The variations above-mentioned effectively reflect trade-off between system profits and risks. The increase in expected profits can only guarantee average profit level of management system. Nevertheless, it cannot ensure that system profits under some specific conditions also meet requirement simultaneously. In contrast, economic benefit may be loss in order to make system profits under specific conditions reach predetermined standard. Under the context of global warming, frequent occurrences of extreme climate event and flood disasters associated with Tai Lake watershed may exacerbate failure risk in decision-making process. RBITSP model is capable of reflecting risk measure and generating a variety of solutions realizing balance of system-profit targets and system-failure risk. Decision alternatives at the low alpha and high omega values are suitable in avoiding risk and providing instructions for local authorities. Generally, RBITSP model formulated in this study has realized improvement and its feasibility and practicability are also obviously enhanced. The introduction of two indicators omega and alpha, on the one hand, can overcome disadvantage that ITSP model only emphasizes the maximization of expected profits and neglects unsatisfied values under specific situations. On the other hand, the adjustment of parameters effectively reflects trade-off between system profits and risks, which can not only enrich the diversity of generated solution but also provide basis for decision makers. This model is suitable in tackling agricultural production management issue of subareas in Tai Lake watershed. It is extremely useful for local managers under circumstance of global warming and frequent occurrence of extreme weather events.
In order to better reflect the advantages of proposed RBITSP model, in this study, ITSP model was formulated for tackling the same problem. Here, constraints related to financial risk and punishment caused by profit lower than predefined target in objective functions were deleted. The objective function obtained from ITSP model is [39.02, 52.73] × 106$, which is included within interval solutions generated by RBITSP model, which indicates that solution from ITSP model is special case. However, RBITSP model also has some drawbacks in theoretical framework and practical applications which need further improvements. Firstly, the determination of omega values has great impacts on obtained model solutions. In this study, omega value was determined by calculating system profits under various conditions, which represent different backgrounds. How to design rational omega values is critical for generating accurate decision schemes. Secondly, the introductions of two indicators (omega and alpha) also bring out a question, which is how to select reasonable solutions. Since every solution has its own specific meanings, selection of evaluation criteria and methods will be critical for determining management alternatives. Finally, other uncertain optimization methods, such as FMP, could be incorporated into model for handling more-complex issue.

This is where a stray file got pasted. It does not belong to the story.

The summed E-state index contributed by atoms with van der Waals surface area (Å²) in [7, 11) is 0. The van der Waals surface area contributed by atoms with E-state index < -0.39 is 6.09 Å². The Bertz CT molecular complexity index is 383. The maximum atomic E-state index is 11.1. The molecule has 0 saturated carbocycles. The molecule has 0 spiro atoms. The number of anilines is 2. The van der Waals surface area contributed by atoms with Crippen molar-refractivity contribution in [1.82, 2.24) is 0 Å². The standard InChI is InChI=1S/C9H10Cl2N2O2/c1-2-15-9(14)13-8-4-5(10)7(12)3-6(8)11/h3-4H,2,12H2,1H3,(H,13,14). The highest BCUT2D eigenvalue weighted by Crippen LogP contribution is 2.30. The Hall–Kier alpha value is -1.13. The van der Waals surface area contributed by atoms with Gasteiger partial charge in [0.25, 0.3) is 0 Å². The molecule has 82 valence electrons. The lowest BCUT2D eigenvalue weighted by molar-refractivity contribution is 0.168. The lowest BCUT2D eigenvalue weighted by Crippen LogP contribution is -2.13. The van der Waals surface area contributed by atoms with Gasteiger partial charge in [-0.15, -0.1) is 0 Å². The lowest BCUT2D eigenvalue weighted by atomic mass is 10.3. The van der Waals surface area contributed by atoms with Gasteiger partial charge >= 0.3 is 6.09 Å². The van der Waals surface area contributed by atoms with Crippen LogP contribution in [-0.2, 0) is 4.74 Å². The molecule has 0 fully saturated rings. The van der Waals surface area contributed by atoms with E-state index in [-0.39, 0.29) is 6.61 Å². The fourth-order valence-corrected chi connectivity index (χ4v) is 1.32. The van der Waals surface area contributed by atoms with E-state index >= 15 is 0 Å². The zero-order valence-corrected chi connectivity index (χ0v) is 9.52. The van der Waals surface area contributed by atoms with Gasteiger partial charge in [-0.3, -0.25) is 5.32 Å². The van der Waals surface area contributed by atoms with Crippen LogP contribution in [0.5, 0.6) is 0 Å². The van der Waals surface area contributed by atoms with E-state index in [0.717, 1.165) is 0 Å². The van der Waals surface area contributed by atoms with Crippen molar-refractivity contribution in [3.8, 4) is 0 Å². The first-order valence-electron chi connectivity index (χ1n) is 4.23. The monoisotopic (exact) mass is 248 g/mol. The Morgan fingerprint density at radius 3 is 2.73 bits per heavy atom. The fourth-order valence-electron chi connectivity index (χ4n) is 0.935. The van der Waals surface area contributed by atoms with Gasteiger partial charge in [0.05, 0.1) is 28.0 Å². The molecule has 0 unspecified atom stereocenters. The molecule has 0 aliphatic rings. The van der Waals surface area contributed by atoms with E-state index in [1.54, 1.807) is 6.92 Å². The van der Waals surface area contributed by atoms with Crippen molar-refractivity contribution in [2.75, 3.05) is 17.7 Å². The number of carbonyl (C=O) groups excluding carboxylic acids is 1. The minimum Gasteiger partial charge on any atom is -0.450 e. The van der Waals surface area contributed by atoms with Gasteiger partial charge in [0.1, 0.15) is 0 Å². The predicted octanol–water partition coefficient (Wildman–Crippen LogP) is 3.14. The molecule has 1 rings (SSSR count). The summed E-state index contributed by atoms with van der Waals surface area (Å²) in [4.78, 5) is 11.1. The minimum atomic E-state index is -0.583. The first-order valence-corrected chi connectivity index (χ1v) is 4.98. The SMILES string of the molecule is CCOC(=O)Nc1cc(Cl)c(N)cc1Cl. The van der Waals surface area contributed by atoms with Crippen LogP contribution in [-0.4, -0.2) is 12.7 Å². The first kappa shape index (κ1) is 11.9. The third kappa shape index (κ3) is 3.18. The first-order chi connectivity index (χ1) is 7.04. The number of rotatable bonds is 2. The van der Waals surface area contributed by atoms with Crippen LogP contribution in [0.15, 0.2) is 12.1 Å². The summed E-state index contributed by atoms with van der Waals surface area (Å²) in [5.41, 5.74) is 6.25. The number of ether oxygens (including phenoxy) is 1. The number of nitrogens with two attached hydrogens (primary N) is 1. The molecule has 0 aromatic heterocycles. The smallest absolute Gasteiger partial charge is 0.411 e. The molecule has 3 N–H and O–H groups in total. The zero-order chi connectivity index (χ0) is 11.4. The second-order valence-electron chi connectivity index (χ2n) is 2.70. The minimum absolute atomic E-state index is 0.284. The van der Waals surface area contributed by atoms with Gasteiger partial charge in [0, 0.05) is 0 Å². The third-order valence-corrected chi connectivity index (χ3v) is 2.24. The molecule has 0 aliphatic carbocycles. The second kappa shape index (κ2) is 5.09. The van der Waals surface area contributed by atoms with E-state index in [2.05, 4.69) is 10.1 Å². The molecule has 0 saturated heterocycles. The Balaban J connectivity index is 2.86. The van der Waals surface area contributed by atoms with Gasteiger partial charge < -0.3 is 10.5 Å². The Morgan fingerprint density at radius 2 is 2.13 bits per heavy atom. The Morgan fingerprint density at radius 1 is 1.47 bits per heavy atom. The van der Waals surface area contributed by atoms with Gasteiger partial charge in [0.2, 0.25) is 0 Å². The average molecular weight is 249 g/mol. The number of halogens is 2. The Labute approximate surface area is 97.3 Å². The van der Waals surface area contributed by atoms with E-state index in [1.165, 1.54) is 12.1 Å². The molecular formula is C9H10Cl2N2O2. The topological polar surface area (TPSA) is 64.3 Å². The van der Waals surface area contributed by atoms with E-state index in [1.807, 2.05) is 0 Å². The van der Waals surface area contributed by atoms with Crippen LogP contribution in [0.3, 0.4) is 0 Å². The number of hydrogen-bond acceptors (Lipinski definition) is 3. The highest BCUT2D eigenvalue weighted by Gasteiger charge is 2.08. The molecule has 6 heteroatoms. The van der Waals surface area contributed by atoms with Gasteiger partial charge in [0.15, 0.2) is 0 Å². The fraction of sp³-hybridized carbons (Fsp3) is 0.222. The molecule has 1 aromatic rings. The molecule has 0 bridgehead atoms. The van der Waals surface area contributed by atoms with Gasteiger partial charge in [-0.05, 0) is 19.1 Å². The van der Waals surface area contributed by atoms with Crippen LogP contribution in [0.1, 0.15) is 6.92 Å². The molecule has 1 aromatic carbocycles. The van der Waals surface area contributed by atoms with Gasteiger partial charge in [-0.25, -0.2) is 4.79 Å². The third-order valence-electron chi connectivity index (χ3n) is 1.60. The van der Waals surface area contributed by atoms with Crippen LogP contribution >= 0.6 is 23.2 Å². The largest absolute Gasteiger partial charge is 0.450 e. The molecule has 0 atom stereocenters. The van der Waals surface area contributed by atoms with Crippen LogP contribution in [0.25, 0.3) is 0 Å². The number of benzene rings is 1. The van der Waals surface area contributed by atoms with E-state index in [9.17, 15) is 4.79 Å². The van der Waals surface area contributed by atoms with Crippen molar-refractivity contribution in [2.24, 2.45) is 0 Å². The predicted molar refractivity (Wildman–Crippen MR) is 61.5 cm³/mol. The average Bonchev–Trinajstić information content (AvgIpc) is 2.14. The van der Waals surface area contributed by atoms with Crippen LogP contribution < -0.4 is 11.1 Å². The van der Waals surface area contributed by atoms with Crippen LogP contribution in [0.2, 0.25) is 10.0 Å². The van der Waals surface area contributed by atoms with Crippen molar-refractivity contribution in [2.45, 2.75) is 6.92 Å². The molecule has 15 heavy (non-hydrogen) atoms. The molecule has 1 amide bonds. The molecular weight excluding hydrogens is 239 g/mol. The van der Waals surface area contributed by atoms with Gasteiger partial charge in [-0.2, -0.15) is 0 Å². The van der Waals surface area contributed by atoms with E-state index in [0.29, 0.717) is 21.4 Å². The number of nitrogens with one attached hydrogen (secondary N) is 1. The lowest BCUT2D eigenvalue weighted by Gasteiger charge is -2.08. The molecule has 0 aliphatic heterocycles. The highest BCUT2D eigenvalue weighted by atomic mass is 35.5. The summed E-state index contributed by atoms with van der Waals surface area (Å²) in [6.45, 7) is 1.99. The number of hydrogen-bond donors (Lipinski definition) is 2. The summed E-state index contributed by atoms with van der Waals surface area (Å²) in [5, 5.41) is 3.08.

In this study, a risk-based interval two-stage programming model was developed for designing and generating an economy-effective, environmentally friendly, and risk-averse agricultural production pattern. Compared with general ITSP model, main advantage of proposed model was that it provided enough attention on financial risk under various probabilistic levels, rather than only being concentrated on economic benefit. The way was suitable in generating more stable solutions, which realized balance between system economy and reliability. Applied results of RBITSP model in agricultural management system with Tai Lake watershed showed that it could be a base for designing and determining agricultural development schemes. Decision alternative (its expected profit reached [38.45, 52.57] × 106$) under the high alpha and omega values was recommended to be a decision base due to its balanced characteristic. In the future, some improvements, including selection of critical indicators, the incorporation of multicriteria evaluation technology, and other uncertain optimization approaches, deserved to be further studied.
The authors declare that there are no competing interests regarding the publication of this paper.
This research was supported by the Fundamental Research Funds for the Central Universities (Grant no. 2015ZZD08).